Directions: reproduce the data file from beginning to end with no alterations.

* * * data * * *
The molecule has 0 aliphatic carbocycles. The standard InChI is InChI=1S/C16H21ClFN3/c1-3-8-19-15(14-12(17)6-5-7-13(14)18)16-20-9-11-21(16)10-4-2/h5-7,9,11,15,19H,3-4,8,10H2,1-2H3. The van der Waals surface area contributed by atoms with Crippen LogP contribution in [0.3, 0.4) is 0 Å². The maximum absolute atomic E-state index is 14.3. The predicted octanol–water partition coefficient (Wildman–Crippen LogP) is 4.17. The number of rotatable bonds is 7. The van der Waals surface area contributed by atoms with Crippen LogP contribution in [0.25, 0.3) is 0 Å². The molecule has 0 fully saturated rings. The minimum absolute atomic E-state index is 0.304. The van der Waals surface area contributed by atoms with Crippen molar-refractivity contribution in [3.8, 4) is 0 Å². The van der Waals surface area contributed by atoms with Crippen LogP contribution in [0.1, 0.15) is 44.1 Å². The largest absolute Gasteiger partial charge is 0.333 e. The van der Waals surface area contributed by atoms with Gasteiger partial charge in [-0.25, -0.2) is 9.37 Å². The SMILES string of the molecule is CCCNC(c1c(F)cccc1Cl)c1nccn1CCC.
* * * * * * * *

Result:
The molecule has 0 aliphatic carbocycles. The standard InChI is InChI=1S/C16H21ClFN3/c1-3-8-19-15(14-12(17)6-5-7-13(14)18)16-20-9-11-21(16)10-4-2/h5-7,9,11,15,19H,3-4,8,10H2,1-2H3. The van der Waals surface area contributed by atoms with Crippen LogP contribution in [0.3, 0.4) is 0 Å². The maximum absolute atomic E-state index is 14.3. The predicted octanol–water partition coefficient (Wildman–Crippen LogP) is 4.17. The number of rotatable bonds is 7. The van der Waals surface area contributed by atoms with Crippen LogP contribution in [0.25, 0.3) is 0 Å². The molecule has 0 fully saturated rings. The minimum absolute atomic E-state index is 0.304. The van der Waals surface area contributed by atoms with Crippen molar-refractivity contribution in [3.8, 4) is 0 Å². The van der Waals surface area contributed by atoms with Crippen LogP contribution in [0.1, 0.15) is 44.1 Å². The largest absolute Gasteiger partial charge is 0.333 e. The van der Waals surface area contributed by atoms with Gasteiger partial charge in [-0.25, -0.2) is 9.37 Å². The SMILES string of the molecule is CCCNC(c1c(F)cccc1Cl)c1nccn1CCC.